• Plenty of well designed and well placed crosswalks
  • Crossing islands in appropriate midblock locations when block lengths are long medians • Bus pullouts or special bus lanes
  • Raised crosswalks
  • Audible pedestrian signals
  • Sidewalk bulb-outs
  • Street trees, planter strips and ground cover, which tend to lower speeds and define an edge to travel ways
  • Center medians with trees and ground cover
  • Reduction in numbers of driveways
  • On street parking and other visual speed reduction methods, when properly designed to accommodate bicycles

Implementing Complete Streets

1. Revised roadway policies and standards — These include such features as lane widths, design speeds, corner turning radii, the placement and design of crosswalks, incorporation of countdown timers, lead pedestrian intervals, bike lanes, and whether to add or leave street parking.

2. Revised decision process — All users should be consulted to help determine the appropriate design for a new or rebuilt roadway.

3. Staff training — Local traffic engineers and planners should receive training in best practices for accommodating all users. Most engineering schools provide no training on traffic calming, pedestrian, bicycle, or disability design.

4. Data collection— Data on all users, not just vehicles, should be collected before and after a street retrofit. Consideration should be given to adopting multimodal performance standards, known as Level of Service standards, to track how well each user group is being served. Typically, Level of Service is only measured for vehicles, during the most congested hours of the day.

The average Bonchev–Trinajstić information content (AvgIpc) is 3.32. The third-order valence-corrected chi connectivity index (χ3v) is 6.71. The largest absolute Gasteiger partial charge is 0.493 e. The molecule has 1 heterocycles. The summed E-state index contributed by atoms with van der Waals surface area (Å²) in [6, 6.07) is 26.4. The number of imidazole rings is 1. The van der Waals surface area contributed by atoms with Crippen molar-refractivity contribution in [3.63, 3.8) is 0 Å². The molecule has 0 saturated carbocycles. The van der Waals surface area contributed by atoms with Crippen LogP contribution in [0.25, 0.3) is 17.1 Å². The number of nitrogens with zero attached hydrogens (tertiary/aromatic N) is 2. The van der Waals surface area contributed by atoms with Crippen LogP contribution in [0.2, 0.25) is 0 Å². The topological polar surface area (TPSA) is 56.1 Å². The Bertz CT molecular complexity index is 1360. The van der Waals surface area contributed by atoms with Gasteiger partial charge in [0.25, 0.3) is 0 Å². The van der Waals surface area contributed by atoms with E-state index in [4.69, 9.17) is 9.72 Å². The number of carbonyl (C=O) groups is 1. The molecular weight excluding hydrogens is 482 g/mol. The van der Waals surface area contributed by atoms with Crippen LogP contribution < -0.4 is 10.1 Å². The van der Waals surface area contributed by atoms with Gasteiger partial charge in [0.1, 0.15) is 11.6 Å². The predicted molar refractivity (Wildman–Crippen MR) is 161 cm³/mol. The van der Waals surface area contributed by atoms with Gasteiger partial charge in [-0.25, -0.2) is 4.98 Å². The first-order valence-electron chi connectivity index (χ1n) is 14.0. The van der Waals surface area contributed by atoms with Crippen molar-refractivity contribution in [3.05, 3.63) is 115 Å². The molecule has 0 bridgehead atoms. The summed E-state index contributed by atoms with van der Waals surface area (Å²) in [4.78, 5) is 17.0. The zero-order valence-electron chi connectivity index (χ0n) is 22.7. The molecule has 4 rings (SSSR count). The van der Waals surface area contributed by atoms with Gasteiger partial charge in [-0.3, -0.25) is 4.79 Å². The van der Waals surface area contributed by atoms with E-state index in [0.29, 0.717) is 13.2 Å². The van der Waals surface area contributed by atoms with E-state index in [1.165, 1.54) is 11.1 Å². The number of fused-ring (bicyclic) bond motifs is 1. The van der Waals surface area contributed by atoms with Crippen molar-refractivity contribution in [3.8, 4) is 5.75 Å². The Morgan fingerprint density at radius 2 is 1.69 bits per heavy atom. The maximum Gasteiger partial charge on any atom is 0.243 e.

1) Help Avoid Costly Retrofits

“By fully considering the needs of all non-motorized travelers (pedestrians, bicyclists, and persons with disabilities) early in the life of a project, the costs associated with including facilities for these travelers are minimized.” —Jeff Morales, former Executive Director of Caltrans

Lawmakers who passed the Complete Streets law in Illinois in 2007 heard about a bridge near Cary, Illinois, that was built in the early 1990s without any safe way to cross it via foot or bicycle. After several deaths and a successful wrongful-death lawsuit filed by the parents of a teenager killed on the bridge, the state DOT was forced to go back at a great expense (total cost $882,000) to retrofit the existing bridge with a side path. It would have been far less expensive to construct the bridge correctly initially. — figures via Chicago Metropolitan Agency for Planning

2) Require Minimal to Zero Additional Funding